Professor Commentary / Mark Drury

     Ariadni’s writing often invites the reader to think along with her through encounter. The encounter may be with new readings, concepts, and theories, or with experiences that produce further reflection. Her writing demonstrates the capacity to synthesize new material with impressive depth and clarity, and what strikes me about this particular passage is the deftness of Ariadni’s synopsis. Reading a summary can feel like the recapitulation of someone else’s ideas, but not in this case. Ariadni makes judicious use of the space she devotes to summarizing a book-length study by foregrounding its animating tension, then elaborates on this tension by recounting a particularly illustrative ethnographic example. This summary is compelling not simply because it is succinct but because Ariadni’s writing imparts a sense of encounter. In tacking between the general and the particular, we encounter Shange’s ethnography, Progressive Dystopia; Shange’s encounter during her fieldwork research with a student, Cyarea; Cyarea’s encounter with punitive, racialized disciplining in a progressive school in San Francisco; and Ariadni’s encounter with the idea that such disciplining occurs through everyday encounters. Her lucid summary of Shange’s study foregrounds, as well, another aspect of Ariadni’s writing: an openness to a shift in perspective, and an ability to convey this shift. In writing about and through encounter as a way of conveying a shift in perspective, Ariadni writes not only about ethnography but with an ethnographic sensibility. My encounters with her writing have been full of both insight from, and appreciation for, this sensibility.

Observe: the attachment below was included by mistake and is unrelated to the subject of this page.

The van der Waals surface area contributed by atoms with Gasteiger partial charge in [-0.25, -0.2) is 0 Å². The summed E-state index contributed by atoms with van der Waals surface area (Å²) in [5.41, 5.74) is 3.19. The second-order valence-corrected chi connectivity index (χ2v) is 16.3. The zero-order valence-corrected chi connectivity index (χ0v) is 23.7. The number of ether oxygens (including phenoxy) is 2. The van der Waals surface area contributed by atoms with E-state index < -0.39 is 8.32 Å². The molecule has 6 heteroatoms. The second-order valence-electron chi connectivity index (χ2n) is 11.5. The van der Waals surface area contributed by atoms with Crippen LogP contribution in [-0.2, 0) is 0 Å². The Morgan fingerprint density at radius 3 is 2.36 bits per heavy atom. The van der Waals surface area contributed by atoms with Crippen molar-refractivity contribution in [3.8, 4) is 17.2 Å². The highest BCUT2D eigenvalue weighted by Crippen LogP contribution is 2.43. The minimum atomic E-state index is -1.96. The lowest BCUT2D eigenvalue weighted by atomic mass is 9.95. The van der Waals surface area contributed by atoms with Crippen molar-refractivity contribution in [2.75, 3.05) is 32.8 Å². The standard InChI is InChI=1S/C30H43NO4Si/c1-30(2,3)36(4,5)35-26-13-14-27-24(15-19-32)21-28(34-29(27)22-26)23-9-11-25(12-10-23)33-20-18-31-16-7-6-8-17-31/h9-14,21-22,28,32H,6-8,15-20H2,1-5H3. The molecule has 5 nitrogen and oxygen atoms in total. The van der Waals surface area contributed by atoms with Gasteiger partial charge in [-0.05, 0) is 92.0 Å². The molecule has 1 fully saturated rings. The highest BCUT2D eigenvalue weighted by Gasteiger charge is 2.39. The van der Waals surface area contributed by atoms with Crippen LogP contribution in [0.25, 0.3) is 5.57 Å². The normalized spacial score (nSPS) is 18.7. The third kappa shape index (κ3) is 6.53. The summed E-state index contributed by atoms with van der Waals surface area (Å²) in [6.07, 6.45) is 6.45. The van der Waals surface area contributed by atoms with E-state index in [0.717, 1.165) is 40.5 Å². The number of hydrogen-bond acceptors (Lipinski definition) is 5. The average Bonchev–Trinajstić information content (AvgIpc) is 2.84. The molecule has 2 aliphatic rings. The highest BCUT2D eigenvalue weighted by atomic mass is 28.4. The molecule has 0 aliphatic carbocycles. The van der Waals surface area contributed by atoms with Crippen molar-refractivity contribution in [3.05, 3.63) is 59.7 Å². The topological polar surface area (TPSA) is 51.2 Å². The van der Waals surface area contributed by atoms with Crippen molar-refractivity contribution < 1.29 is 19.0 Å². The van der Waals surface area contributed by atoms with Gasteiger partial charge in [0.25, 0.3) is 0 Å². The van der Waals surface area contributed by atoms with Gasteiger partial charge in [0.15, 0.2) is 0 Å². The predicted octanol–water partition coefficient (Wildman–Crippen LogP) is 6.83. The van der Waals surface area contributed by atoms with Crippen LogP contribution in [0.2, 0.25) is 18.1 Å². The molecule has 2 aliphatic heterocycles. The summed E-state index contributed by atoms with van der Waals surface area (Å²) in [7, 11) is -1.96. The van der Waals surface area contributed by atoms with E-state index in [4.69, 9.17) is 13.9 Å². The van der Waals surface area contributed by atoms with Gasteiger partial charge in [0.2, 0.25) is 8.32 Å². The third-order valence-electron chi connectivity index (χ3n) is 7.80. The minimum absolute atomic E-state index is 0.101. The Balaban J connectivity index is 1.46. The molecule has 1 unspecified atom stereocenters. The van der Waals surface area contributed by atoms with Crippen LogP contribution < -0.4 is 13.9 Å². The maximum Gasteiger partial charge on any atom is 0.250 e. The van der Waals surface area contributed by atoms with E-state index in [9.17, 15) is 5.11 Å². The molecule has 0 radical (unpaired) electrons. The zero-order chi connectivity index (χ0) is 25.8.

The author


Ariadni Kertsikof, ’22 is majoring in Social and Cultural Anthropology and pursuing a certificate in Cognitive Science. Her time is best spent in the company of close friends, and listening to the stories of callers to a local hotline. She is always one way or another focusing her attention on the dynamics of everyday encounters, which is why this essay is so dear to her. She wrote this essay as a junior. 

Natalia Zorrilla, ’23 is a Philosophy major from San Diego, California. Outside of the Writing Center, she serves as co-president for the Princeton College Democrats, competes on the Princeton Debate Panel, and writes puzzles for the annual Princeton Puzzle Hunt. She also advises high schoolers with the nonprofits Matriculate and HomeFront NJ, and she researches with the Concepts & Cognition Lab. In her free time, she winds down by solving crosswords and watching cheesy rom-coms. She wrote this as a sophomore.